7. Certain phased annuities. Also exempt are “payments under a phased retirement annuity under section 8366a(a)(5) or 8412a(a)(5) of title 5, United States Code, or a composite retirement annuity under section 8366a(a)(1) or 8412a(a)(1) of such title.” Section 72(t)(2)(A)(viii). I have no idea what this refers to.
  8. Deductible medical expenses. Medical expenses can be taken as an “itemized deduction” on your income tax return to the extent such expenses exceed 7.5% of your adjusted gross income. Whatever that deductible amount is, you can withdraw from your retirement account penalty-free. The withdrawal must be in the same year the expenses are incurred, even though you won’t know exactly what your AGI is going to be until you prepare your tax return after the end of the year. And of course the withdrawal itself increases your AGI, which reduces the amount of deductible expenses! Section 72(t)(2)(B).
  9. QDRO payments. A QDRO (pronounced KWAD-roe) is a court order dividing an employer-qualified plan benefit between divorcing spouses. Payments to an ex-spouse under a QDRO are penalty-free. Section 72(t)(2)(C). This exception does not apply to IRAs, even though those can be divided between divorcing spouses just like qualified plan benefits can be.
  10. IRAs only: Health insurance premiums for the unemployed. If an IRA owner receives unemployment insurance for 12 consecutive weeks, he can withdraw from his IRA, penalty-free, the amount of his health insurance premiums. He cannot withdraw penalty-free to pay for food or gas or the mortgage on the family home; just health insurance premiums. Section 72(t)(2)(D).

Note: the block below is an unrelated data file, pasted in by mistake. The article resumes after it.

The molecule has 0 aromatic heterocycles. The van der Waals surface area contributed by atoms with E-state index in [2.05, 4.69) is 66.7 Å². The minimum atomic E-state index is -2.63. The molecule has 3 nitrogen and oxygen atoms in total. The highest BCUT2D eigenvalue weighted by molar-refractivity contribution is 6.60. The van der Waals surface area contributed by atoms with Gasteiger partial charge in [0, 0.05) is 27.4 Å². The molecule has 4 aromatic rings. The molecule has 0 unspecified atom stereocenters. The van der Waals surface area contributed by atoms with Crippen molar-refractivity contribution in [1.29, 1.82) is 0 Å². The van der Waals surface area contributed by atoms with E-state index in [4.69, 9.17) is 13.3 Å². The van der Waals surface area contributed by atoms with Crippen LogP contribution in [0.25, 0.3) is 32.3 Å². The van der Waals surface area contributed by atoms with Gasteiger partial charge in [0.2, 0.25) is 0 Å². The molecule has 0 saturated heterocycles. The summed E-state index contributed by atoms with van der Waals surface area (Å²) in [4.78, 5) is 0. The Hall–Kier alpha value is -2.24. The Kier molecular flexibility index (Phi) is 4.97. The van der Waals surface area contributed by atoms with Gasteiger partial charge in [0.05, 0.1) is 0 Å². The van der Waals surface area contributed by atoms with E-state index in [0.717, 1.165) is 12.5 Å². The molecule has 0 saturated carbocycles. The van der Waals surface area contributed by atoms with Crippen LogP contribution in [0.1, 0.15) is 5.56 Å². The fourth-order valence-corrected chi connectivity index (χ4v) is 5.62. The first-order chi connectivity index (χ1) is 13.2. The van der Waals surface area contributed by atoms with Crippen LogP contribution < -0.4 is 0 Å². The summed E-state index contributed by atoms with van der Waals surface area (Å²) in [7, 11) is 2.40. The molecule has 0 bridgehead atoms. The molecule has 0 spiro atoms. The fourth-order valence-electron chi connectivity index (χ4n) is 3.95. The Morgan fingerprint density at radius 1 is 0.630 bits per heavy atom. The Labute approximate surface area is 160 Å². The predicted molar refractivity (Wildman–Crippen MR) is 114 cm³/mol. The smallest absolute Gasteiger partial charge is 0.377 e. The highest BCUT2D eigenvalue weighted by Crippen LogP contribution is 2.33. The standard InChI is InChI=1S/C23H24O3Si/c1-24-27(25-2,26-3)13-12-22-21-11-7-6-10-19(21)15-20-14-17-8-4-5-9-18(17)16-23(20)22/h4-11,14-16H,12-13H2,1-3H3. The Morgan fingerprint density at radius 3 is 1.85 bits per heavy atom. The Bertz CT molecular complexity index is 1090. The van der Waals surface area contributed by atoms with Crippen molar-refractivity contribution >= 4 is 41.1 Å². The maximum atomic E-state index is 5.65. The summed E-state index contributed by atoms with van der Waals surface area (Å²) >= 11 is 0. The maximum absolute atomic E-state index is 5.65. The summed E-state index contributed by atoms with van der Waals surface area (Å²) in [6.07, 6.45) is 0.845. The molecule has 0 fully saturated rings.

11. IRAs only: Higher education costs. An IRA owner can withdraw, penalty-free, amounts up to the amount of expenses incurred in that year for higher education of himself, his spouse, his children, or his grandchildren. Section 72(t)(2)(E). I want to meet that individual under age 59½ who has college-age grandchildren! Unfortunately, repaying education loans is not considered an education expense for purposes of this exception.
  12. IRAs only: First-time homebuyer. The good news: An IRA owner can withdraw money penalty-free, one time, for purchase of a first home for himself, his spouse, his descendants, or their “ancestors.” Section 72(t)(2)(F). The bad news: The maximum penalty-free withdrawal is $10,000 (per IRA owner, not per home). This is only for a “principal residence.”
  13. Qualified reservist distributions. Congress patriotically responded to the terrorist attacks of 9/11/2001 by allowing reservists who were called up to active duty to withdraw from IRAs and some other plans without being subject to the 10% tax. Section 72(t)(2)(G).
  14. Qualified birth or adoption distributions. Section 72(t)(2)(H). This is a distribution within one year after the birth of a child to (or adoption of a child by) the recipient. There is no requirement that the distribution be related to any specific expenses connected with the birth or adoption. The maximum distribution that is free of the 10% tax is $5,000 (per child apparently). Subject to various restrictions, the distribution can later be repaid to the plan.